This like-spree can be the follow-up to an excellent conversation at a house party, where exchanging numbers would have felt too formal (and, honestly, you might not have remembered their name anyway), setting the scene for a “Would you like to get a drink sometime?” ask in the future. Instead of the stealthy creep of yore where an accidental like threatens to expose your activity, it’s an open admission that you are taking a spin through their feed, and enjoying it. 


Connors said that when it comes to hyper-liking the pictures of someone he’s interested in, timing his likes is critical—he only deploys the move the day after he’s met and followed someone new to avoid coming off like a creep. “If you have to do it weeks after you've followed someone, it’s like, What is this person up to? Did they have a dream about me? Why did they do this instead of engaging with my story or just messaging me?” Why indeed! 

The beauty of the multi-like is also that it’s easy to do—it literally takes seconds—yet noticeable without being intrusive. Connors said he’ll occasionally scroll back and like someone’s ancient (read: early 2010s era) posts to add a little levity to the interaction. “I love going back to the first post ever, scrolling all the way down and liking a dumb photo of them and their dog.”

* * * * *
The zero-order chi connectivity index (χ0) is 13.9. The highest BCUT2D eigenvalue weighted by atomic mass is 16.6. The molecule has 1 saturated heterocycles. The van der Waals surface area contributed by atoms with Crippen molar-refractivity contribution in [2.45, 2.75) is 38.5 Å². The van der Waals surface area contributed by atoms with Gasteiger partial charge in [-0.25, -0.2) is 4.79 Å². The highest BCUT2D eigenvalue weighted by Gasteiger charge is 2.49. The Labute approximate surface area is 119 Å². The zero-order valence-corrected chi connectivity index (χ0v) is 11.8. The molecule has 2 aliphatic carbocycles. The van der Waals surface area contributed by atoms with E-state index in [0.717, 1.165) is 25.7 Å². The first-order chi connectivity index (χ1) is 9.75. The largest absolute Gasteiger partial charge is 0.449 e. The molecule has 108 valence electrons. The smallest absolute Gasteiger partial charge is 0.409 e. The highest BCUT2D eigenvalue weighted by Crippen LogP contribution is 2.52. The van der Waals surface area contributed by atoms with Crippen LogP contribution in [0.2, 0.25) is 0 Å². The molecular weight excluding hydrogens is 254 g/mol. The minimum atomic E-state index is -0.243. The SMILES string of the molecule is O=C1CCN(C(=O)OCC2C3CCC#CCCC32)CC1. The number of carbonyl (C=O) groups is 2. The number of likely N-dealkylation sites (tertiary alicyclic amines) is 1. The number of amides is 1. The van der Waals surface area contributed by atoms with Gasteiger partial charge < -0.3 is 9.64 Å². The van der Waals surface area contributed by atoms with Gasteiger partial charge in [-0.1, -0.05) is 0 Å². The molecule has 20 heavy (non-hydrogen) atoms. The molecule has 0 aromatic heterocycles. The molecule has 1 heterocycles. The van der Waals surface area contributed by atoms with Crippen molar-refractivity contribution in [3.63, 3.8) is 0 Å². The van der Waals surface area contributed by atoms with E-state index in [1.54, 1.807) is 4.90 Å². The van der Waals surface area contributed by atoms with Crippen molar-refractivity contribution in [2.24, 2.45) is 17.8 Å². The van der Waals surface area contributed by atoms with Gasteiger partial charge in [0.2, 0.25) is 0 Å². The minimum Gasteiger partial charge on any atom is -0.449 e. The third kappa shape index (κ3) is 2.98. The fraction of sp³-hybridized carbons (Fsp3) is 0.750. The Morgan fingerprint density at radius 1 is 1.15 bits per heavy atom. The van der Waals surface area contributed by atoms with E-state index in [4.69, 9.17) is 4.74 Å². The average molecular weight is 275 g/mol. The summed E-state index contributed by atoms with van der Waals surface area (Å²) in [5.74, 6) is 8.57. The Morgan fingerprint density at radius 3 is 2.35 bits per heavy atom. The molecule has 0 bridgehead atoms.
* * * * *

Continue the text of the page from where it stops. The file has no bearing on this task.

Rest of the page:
This is probably the most effective and least intrusive iteration of the like-spree. Sometimes, it’s the digital version of gassing up the new best friends you meet in the bar bathroom—probably because the people whose photos you’re liking and commenting “SO FUCKING SEXYY” on are literally the people you met in the bar bathroom. 

“I love Twitter, but those are just strangers who share the same brain worms as me,” Connors said. “On Instagram, those are people within my social circle, or within my social circles, so to follow you on Instagram is to validate that I would be interested in having you in my life, whether it's platonic or something more.” 


Consider these likes another dimension of our reentry into public life and the sloppy, euphoric socializing that comes with it.

The horny rando

Of course, not everyone is tap-tap-tapping on Instagram to make friends. Sometimes the simplest explanation for a behavior is the right one: It’s a DM slide from a stranger who’s too polite or too proud to actually DM slide.

“Wait, are there people that DON’T do this??” John (who I’d affectionately consider more of a reply guy at this point) said in response to my callout. “But for real, I don’t think it’s a ‘tactic’ so much as it’s just trying to get on someone’s radar. Sometimes I don’t even notice a new follower, so it’s just a soft way of knowing that someone thinks you’re cute.”